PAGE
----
Inter-Research > DAO > v128 > n1 > p73-79  

DAO 128:73-79 (2018)  -  DOI: https://doi.org/10.3354/dao03207

NOTE
Pulmonary and systemic fungal infections in an Atlantic spotted dolphin and a Bryde’s whale, Brazil

Kátia R Groch1,*, Josué Díaz-Delgado1,2, Carlos Sacristán1, Denyiélim E. Oliveira3, Gabriela Souza3, Angélica M. Sánchez-Sarmiento1, Samira Costa-Silva1, Juliana Marigo1, Pedro V. Castilho3, Marta J. Cremer4, Aline Rodrigues Hoffmann2, Fernando Esperón5, José L. Catão-Dias

1Laboratory of Wildlife Comparative Pathology, Department of Pathology, School of Veterinary Medicine and Animal Science, University of São Paulo, São Paulo, SP 05508-270, Brazil
2Department of Veterinary Pathobiology, College of Veterinary Medicine and Biomedical Sciences, Texas A&M University, College Station, TX 77845, USA
3Departamento de Engenharia de Pesca, Universidade do Estado de Santa Catarina, Bairro Progresso, Laguna, SC 88.790-000, Brazil
4Laboratório de Nectologia, Universidade da Região de Joinville, UNIVILLE, São Francisco do Sul, SC 89240-000, Brazil
5Grupo de Epidemiología y Sanidad Ambiental, Centro de Investigación en Sanidad Animal (INIA-CISA), Valdeolmos, Madrid 28130, Spain
*Corresponding author:

ABSTRACT: We report the gross and microscopic findings and molecular identification of 2 cases of hyphate fungal infection in cetaceans from Brazil. The first case involved an adult male Atlantic spotted dolphin Stenella frontalis with localized pulmonary disease characterized by pyogranulomatous and necrotizing bronchopneumonia with intralesional hyphae. The second case involved an adult male Bryde’s whale Balaenoptera edeni with orchitis, periorchitis, mesenteric lymphadenitis and pyogranulomatous bronchopneumonia with intralesional hyphae. PCR analysis from the dolphin’s lung yielded Aspergillus fumigatus, and the fungus from the whale’s mesenteric lymph node showed the greatest identity to Nanniziopsis obscura and Stagonosporopsis cucurbitacearum These cases represent the first reports of pulmonary aspergillosis by A. fumigatus in an Atlantic spotted dolphin and systemic mycosis by a possibly novel Onygenales in marine mammals.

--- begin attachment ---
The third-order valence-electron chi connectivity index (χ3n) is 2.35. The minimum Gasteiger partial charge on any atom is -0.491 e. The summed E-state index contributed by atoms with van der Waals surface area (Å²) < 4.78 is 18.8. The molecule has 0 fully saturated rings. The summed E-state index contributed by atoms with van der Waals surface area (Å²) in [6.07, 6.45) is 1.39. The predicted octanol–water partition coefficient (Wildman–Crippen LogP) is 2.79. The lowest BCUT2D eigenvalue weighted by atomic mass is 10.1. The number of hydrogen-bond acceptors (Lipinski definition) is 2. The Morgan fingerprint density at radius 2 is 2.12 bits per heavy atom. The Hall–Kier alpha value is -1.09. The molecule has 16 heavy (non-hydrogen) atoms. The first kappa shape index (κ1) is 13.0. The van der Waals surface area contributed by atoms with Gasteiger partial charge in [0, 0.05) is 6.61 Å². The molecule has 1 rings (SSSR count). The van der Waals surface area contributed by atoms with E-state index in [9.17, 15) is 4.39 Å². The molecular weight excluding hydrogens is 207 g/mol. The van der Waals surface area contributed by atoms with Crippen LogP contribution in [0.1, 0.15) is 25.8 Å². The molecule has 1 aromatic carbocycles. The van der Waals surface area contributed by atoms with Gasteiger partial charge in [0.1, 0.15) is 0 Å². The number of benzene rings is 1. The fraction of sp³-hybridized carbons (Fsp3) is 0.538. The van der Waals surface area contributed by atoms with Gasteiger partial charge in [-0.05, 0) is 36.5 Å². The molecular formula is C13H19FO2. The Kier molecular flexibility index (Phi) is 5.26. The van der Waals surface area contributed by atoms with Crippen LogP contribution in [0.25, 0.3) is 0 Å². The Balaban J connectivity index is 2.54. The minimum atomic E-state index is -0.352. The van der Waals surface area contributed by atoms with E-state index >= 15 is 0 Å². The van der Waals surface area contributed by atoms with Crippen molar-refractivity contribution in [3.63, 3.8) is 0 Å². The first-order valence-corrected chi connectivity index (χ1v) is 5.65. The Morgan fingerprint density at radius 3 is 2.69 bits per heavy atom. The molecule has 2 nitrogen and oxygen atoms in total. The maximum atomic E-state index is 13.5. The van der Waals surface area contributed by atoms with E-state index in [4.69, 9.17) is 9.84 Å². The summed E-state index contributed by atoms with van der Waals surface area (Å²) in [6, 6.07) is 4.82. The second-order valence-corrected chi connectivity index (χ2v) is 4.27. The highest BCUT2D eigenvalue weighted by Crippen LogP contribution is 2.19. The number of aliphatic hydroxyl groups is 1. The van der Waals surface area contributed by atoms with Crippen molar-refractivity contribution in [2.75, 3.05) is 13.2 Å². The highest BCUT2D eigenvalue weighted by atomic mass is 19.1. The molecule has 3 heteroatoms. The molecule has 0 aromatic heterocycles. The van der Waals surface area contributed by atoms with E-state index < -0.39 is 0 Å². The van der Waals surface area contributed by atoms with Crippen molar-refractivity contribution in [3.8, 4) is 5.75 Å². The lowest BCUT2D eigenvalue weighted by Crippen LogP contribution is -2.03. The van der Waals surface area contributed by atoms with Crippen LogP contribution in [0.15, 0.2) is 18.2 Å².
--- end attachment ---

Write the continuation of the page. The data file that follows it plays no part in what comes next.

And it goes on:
KEY WORDS: Marine mammal · Balaenoptera edeni · Stenella frontalis · Cetacean pathology · Fungal infection · Mycosis · Onygenales · Nannizziopsiaceae · Aspergillus


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Cite this article as: Groch KR, Díaz-Delgado J, Sacristán C, Oliveira DE and others (2018) Pulmonary and systemic fungal infections in an Atlantic spotted dolphin and a Bryde’s whale, Brazil. Dis Aquat Org 128:73-79. https://doi.org/10.3354/dao03207

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